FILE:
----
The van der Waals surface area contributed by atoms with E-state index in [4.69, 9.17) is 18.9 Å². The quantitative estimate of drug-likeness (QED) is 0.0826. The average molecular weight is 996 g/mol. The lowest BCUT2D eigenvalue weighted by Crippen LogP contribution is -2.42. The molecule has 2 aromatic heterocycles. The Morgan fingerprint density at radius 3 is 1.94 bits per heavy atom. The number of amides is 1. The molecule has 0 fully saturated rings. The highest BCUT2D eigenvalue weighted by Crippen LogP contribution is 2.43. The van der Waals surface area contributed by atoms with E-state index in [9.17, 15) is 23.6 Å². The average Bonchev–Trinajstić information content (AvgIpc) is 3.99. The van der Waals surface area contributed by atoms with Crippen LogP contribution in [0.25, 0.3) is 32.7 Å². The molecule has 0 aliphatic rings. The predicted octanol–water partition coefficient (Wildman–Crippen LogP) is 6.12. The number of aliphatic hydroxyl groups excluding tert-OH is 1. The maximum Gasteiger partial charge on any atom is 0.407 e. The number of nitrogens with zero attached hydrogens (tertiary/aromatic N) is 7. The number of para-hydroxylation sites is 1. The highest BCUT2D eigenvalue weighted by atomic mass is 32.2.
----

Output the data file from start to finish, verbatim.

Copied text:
The van der Waals surface area contributed by atoms with E-state index in [4.69, 9.17) is 18.9 Å². The quantitative estimate of drug-likeness (QED) is 0.0826. The average molecular weight is 996 g/mol. The lowest BCUT2D eigenvalue weighted by Crippen LogP contribution is -2.42. The molecule has 2 aromatic heterocycles. The Morgan fingerprint density at radius 3 is 1.94 bits per heavy atom. The number of amides is 1. The molecule has 0 fully saturated rings. The highest BCUT2D eigenvalue weighted by Crippen LogP contribution is 2.43. The van der Waals surface area contributed by atoms with E-state index in [9.17, 15) is 23.6 Å². The average Bonchev–Trinajstić information content (AvgIpc) is 3.99. The van der Waals surface area contributed by atoms with Crippen LogP contribution in [0.25, 0.3) is 32.7 Å². The molecule has 0 aliphatic rings. The predicted octanol–water partition coefficient (Wildman–Crippen LogP) is 6.12. The number of aliphatic hydroxyl groups excluding tert-OH is 1. The maximum Gasteiger partial charge on any atom is 0.407 e. The number of nitrogens with zero attached hydrogens (tertiary/aromatic N) is 7. The number of para-hydroxylation sites is 1. The highest BCUT2D eigenvalue weighted by atomic mass is 32.2.